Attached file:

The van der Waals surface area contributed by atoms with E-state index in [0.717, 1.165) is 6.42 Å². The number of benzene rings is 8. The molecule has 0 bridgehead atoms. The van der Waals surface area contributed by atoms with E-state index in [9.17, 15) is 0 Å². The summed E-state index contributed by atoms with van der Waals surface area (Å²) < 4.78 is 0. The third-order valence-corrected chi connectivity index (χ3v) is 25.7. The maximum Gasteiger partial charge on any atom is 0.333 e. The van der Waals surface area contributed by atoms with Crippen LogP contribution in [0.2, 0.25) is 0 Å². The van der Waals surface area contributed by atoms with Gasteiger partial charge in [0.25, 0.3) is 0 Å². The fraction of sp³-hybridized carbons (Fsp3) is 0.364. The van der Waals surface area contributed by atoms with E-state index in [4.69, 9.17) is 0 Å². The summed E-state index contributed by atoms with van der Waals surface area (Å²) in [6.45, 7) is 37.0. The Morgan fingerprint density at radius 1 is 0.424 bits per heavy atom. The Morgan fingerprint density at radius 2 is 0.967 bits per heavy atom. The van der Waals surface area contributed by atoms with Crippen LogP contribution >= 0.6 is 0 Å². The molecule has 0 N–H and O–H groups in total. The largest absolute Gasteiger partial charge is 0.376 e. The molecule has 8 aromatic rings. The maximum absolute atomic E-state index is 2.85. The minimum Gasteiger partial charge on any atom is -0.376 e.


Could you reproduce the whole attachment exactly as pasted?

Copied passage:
The van der Waals surface area contributed by atoms with E-state index in [0.717, 1.165) is 6.42 Å². The number of benzene rings is 8. The molecule has 0 bridgehead atoms. The van der Waals surface area contributed by atoms with E-state index in [9.17, 15) is 0 Å². The summed E-state index contributed by atoms with van der Waals surface area (Å²) < 4.78 is 0. The third-order valence-corrected chi connectivity index (χ3v) is 25.7. The maximum Gasteiger partial charge on any atom is 0.333 e. The van der Waals surface area contributed by atoms with Crippen LogP contribution in [0.2, 0.25) is 0 Å². The van der Waals surface area contributed by atoms with Gasteiger partial charge in [0.25, 0.3) is 0 Å². The fraction of sp³-hybridized carbons (Fsp3) is 0.364. The van der Waals surface area contributed by atoms with E-state index in [4.69, 9.17) is 0 Å². The summed E-state index contributed by atoms with van der Waals surface area (Å²) in [6.45, 7) is 37.0. The Morgan fingerprint density at radius 1 is 0.424 bits per heavy atom. The Morgan fingerprint density at radius 2 is 0.967 bits per heavy atom. The van der Waals surface area contributed by atoms with Crippen LogP contribution >= 0.6 is 0 Å². The molecule has 0 N–H and O–H groups in total. The largest absolute Gasteiger partial charge is 0.376 e. The molecule has 8 aromatic rings. The maximum absolute atomic E-state index is 2.85. The minimum Gasteiger partial charge on any atom is -0.376 e.